Hauling firewood long distances can spread invasive forest pests

Fall weather means the start of firewood burning by many Michigan residents. However, cutting and hauling firewood over long distances can contribute to the spread of invasive forest pest populations around Michigan.

Stack of firewood

Stack of firewood

Fall colors are finally starting to appear across the forests of Michigan, accompanied by cooler, autumn-like temperatures as well. This means that many people across Michigan are beginning to gather firewood for their wood stoves and furnaces to keep their homes warm in response to these chilly nights. 

While it may be tempting for people to haul their own firewood downstate from their northern Michigan summer cottage or property, it is better, from a forest pest point-of-view, to procure firewood closer to their southern Michigan residence instead. Because of the threat posed by certain invasive forest pests in Michigan, such as hemlock woolly adelgid, oak wilt disease, beech bark disease and others, people may be unexpectedly transporting these pest problems to new locations along with the firewood they are gathering.

According to a May 2010 publication by the USDA Animal and Plant Health Inspection Service entitled Risk Assessment of the Movement of Firewood within the United States”, the “movement of firewood is a high-risk pathway for spreading non-native and native forest pests in the United States.” The experience here in Michigan confirms this statement, as both emerald ash borer and beech bark disease originally arrived in the northern Lower and Upper Peninsula via firewood transmission.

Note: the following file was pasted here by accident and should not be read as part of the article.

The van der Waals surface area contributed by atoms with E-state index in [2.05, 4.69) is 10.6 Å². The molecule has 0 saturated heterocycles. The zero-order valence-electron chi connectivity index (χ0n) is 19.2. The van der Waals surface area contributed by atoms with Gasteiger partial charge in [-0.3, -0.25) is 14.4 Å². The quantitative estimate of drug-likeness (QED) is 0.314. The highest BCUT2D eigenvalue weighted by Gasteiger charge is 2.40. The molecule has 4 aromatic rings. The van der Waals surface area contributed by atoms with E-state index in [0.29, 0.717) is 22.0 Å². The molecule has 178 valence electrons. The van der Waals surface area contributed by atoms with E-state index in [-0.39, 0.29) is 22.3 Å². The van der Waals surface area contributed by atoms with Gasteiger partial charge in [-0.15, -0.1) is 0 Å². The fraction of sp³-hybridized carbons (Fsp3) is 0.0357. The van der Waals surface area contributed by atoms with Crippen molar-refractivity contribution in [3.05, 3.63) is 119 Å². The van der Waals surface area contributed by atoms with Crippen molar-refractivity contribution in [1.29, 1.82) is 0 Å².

Currently in Michigan, there already exists several regulatory quarantines enacted by the Michigan Deptartment of Agriculture and Rural Development designed to curtail the further spread of these invasive forest pests. However, despite these regulatory measures, the spread and movement of some of these pests into the state still continues in some parts of Michigan.

So what is considered a safe distance to haul firewood from one location to another without fear of accidentally introducing new forest pest populations? According to the campaign, Don’t Move Firewood, a general rule of thumb is: “Less than 10 miles away is probably safe, but over 50 miles away is too far.” Another measure, perhaps, might be to only cut and move firewood within the same county as it is grown and consumed.

However, Michigan’s forests are at high risk from a growing number of other insect and disease problems being found across the country. Examples are the Asian longhorned beetle and the thousand canker disease of walnut. Therefore, it makes common sense to cut and use firewood closer to your home and not transport it great distances from where it was gathered. More information on the types of pests that can be transported on firewood and other related topics can be found at dontmovefirewood.org.

In addition, Michigan residents who are interested in keeping forest invasive species from spreading throughout Michigan can help out by becoming a sentinel tree volunteer with the Michigan Eyes on the Forest and Sentinel Tree Network.For more detailed information, please visit the Michigan Eyes on the Forest webpage or the Midwest Invasive Species Information Network website.

Overall, preventing the introduction of new invasive species is the goal of the Michigan Eyes on the Forest Project. Funded by the Michigan Invasive Species Grant Program, the MSU Eyes on the Forest project links research with outreach and communication projects through the MSU Department of Entomology and Michigan State University Extension

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